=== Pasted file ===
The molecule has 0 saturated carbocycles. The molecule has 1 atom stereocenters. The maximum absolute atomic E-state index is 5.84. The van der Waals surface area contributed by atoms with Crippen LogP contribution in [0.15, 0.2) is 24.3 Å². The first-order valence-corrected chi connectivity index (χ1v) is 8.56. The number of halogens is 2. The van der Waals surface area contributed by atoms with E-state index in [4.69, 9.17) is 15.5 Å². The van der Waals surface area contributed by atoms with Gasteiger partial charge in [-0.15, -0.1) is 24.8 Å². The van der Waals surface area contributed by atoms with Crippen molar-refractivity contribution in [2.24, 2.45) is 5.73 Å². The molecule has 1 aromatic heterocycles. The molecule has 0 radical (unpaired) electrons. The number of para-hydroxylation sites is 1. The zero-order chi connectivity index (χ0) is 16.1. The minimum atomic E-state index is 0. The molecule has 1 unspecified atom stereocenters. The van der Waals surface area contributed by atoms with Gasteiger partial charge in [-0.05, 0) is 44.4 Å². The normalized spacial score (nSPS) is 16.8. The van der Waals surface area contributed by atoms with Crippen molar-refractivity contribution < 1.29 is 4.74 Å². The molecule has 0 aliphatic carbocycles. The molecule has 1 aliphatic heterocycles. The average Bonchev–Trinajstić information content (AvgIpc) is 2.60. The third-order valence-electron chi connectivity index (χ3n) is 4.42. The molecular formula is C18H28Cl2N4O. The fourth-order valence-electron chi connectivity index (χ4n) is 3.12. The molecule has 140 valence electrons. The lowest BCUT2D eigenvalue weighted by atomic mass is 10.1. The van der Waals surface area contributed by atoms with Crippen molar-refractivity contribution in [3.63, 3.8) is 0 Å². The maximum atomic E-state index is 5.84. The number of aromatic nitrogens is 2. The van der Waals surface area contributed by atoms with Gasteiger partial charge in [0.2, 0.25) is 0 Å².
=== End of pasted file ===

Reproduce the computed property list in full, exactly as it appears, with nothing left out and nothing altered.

The molecule has 0 saturated carbocycles. The molecule has 1 atom stereocenters. The maximum absolute atomic E-state index is 5.84. The van der Waals surface area contributed by atoms with Crippen LogP contribution in [0.15, 0.2) is 24.3 Å². The first-order valence-corrected chi connectivity index (χ1v) is 8.56. The number of halogens is 2. The van der Waals surface area contributed by atoms with E-state index in [4.69, 9.17) is 15.5 Å². The van der Waals surface area contributed by atoms with Gasteiger partial charge in [-0.15, -0.1) is 24.8 Å². The van der Waals surface area contributed by atoms with Crippen molar-refractivity contribution in [2.24, 2.45) is 5.73 Å². The molecule has 1 aromatic heterocycles. The molecule has 0 radical (unpaired) electrons. The number of para-hydroxylation sites is 1. The zero-order chi connectivity index (χ0) is 16.1. The minimum atomic E-state index is 0. The molecule has 1 unspecified atom stereocenters. The van der Waals surface area contributed by atoms with Gasteiger partial charge in [-0.05, 0) is 44.4 Å². The normalized spacial score (nSPS) is 16.8. The van der Waals surface area contributed by atoms with Crippen molar-refractivity contribution < 1.29 is 4.74 Å². The molecule has 0 aliphatic carbocycles. The molecule has 1 aliphatic heterocycles. The average Bonchev–Trinajstić information content (AvgIpc) is 2.60. The third-order valence-electron chi connectivity index (χ3n) is 4.42. The molecular formula is C18H28Cl2N4O. The fourth-order valence-electron chi connectivity index (χ4n) is 3.12. The molecule has 140 valence electrons. The lowest BCUT2D eigenvalue weighted by atomic mass is 10.1. The van der Waals surface area contributed by atoms with Crippen molar-refractivity contribution in [3.63, 3.8) is 0 Å². The maximum atomic E-state index is 5.84. The number of aromatic nitrogens is 2. The van der Waals surface area contributed by atoms with Gasteiger partial charge in [0.2, 0.25) is 0 Å².